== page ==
Renter Protections Process

On July 11, 2022, City Council passed Ordinance 20670 adopting Renter Protections Phase I. Watch the July 11, 2022 session and Review the Agenda Item Summary and Council Materials.


On August 13, 2022, Ordinance 20670  went into effect and is enforceable. However, City staff recognize that the Tenant Reference Form required by EC 8.425 (12) and the Tenant Educational Materials required by EC 8.425(13) are not yet available. There is no expectation that landlords use a City-provided Tenant Reference Form or provide the Tenant Educational Materials to tenants until those materials are made available by the City. City staff expects to have those materials completed for distribution by the end of September 2022. Once the Tenant Reference Form and Tenant Educational Materials are completed, they will be made available on the City Renter Protections Process and Rental Housing Code websites as well as through the City’s Renter Protections interested parties email list. (To be included in the Renter Protection interested parties email list, please email

 The materials will include:

  • Tenant Reference Form
  • Tenant Educational Materials will include:
    • Rights and obligations of landlords and tenants related to termination of a tenancy
    • Information about the requirements of the City Rental Housing Code

 In September, City staff will also make available the Move-in/Move-Out Form that landlords may choose to use to comply with additional requirements of EC 8.425. 

City Council Updates Renter Protections in the City of Eugene 

The City of Eugene has engaged in a process to review and potentially update renter protections.  Renter protections are broadly defined and can include programs like the City’s Rental Housing Code program, which regulates rental properties in the city by creating minimum habitability standards. Renter protections can also include anti-discrimination protections like the ones found in Eugene’s Human Rights Code.   They can even include rent stabilization and limitations on no-cause evictions like those found in SB  608 (2019).

In July 2022, City Council voted to approve an ordinance and adopted  Phase I of the Renter Protections Roadmap.  Phase I outlined five renter protections that include:

1. Support Services

2. Move-in/out documentation

3. Rental History

4. Information on Renters’ Rights/Landlords’ Obligations

5.  Cap application and screening fees at $10 

For more details about the Phase I ordinance and process, please see below.

Council has directed staff to come back with more information on Renter Protections Phase II by November 2022 and Renter Protections Phase III by March 2023.

To provide comment or be included in the Renter Protection interested parties email list, please email

  1. 2017 - 2019 Renter Protection Work 
  2. Renter Protections Committee 2019-2021
  3. Phase I Renter Protections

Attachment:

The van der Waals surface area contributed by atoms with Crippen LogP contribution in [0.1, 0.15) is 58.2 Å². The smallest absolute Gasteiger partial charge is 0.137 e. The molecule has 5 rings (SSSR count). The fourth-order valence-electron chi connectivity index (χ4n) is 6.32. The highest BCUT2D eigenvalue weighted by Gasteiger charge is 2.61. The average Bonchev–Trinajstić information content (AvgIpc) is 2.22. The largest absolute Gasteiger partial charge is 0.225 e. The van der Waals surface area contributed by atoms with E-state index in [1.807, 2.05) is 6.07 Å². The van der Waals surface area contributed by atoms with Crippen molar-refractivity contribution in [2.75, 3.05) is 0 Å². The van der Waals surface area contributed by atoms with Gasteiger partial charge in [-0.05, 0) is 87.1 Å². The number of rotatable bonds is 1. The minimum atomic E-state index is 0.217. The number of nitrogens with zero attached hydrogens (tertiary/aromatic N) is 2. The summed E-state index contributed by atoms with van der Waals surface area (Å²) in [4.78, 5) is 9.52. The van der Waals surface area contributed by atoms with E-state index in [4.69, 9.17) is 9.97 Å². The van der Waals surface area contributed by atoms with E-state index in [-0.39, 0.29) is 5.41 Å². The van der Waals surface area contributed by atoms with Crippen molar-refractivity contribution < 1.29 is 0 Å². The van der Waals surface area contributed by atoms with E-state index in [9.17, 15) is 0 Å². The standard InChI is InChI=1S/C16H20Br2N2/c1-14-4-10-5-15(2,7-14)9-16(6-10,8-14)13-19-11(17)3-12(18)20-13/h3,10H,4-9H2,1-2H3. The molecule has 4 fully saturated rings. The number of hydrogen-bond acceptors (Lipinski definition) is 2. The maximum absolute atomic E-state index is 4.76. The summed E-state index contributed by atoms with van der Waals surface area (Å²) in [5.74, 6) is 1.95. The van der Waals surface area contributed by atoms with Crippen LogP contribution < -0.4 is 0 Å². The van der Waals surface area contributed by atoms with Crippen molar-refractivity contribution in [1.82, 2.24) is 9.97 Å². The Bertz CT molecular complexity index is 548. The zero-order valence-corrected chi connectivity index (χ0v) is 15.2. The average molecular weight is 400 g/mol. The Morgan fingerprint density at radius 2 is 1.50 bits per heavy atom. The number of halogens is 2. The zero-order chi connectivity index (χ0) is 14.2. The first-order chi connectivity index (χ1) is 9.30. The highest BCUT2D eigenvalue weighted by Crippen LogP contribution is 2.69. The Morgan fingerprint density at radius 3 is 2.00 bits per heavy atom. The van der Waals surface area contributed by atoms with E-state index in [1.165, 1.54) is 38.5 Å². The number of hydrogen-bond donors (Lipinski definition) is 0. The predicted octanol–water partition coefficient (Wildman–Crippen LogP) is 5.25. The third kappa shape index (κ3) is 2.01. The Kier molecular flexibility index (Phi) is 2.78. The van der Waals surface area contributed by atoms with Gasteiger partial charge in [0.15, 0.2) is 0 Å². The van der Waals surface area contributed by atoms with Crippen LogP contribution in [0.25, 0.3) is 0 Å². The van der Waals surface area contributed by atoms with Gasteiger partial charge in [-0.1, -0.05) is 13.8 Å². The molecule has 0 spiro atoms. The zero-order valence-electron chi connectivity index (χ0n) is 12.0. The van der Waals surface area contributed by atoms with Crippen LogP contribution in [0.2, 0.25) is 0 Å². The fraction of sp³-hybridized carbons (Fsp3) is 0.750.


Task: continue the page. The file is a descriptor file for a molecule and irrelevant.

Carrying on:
4. FAQ's

In a February 21, 2017, Work Session Council received a presentation from staff about the status of rental housing in Eugene.   

  • Council directed staff to conduct additional research and return with more information at a future work session.
  • Next steps that emerged included working with the Housing Policy Board (HPB) to conduct outreach to renters to better understand rental housing affordability, availability, access, quality, and stability.   

In 2018, the Housing Policy Board formed a task team to learn more about current market conditions affecting renters, and to identify tools and strategies to protect renters and prevent displacement in areas with changing housing market conditions.   

  • The task team created and distributed the Renters’ Experiences Survey and held four listening sessions.   
  • A total of 851 surveys were completed and 112 community members participated in the listening sessions.    
  • In February of 2019 new state legislation (SB 608/ORS 90.427) became effective and did two important things for renters:

    1)   prohibited most no-cause evictions after the first year of occupancy and  

    2) limited how much landlords can increase rent each year.

March 13, 2019, Work Session  Council held a work session to receive the results of the Renters’ Experience Survey and listening sessions along with the status of the Eugene rental market, issues related to rental housing, and state legislation related to renter protections.

  • Council directed staff to come back with more data as well as recommendations on ways to increase rental housing stability, access, and affordability.  
  • The HPB identified the following priorities based on the information gathered through the survey and listening sessions as well as Councilors’ questions and comments:
    1. Consider strategies for increasing tenant and landlord awareness of rights, responsibilities, and resources.
    2. Consider challenges and strategies related to application fees and processes (pet rent, security deposits/refunds, screening, housing navigators).
    3. Consider creation of supports (for deposits, first and last months’ rent) and explore potential programs.
    4. Explore options to addressing housing quality and condition concerns raised through renter survey.
    5. Identify priorities for rental housing data and consider strategies for compiling and analyzing data.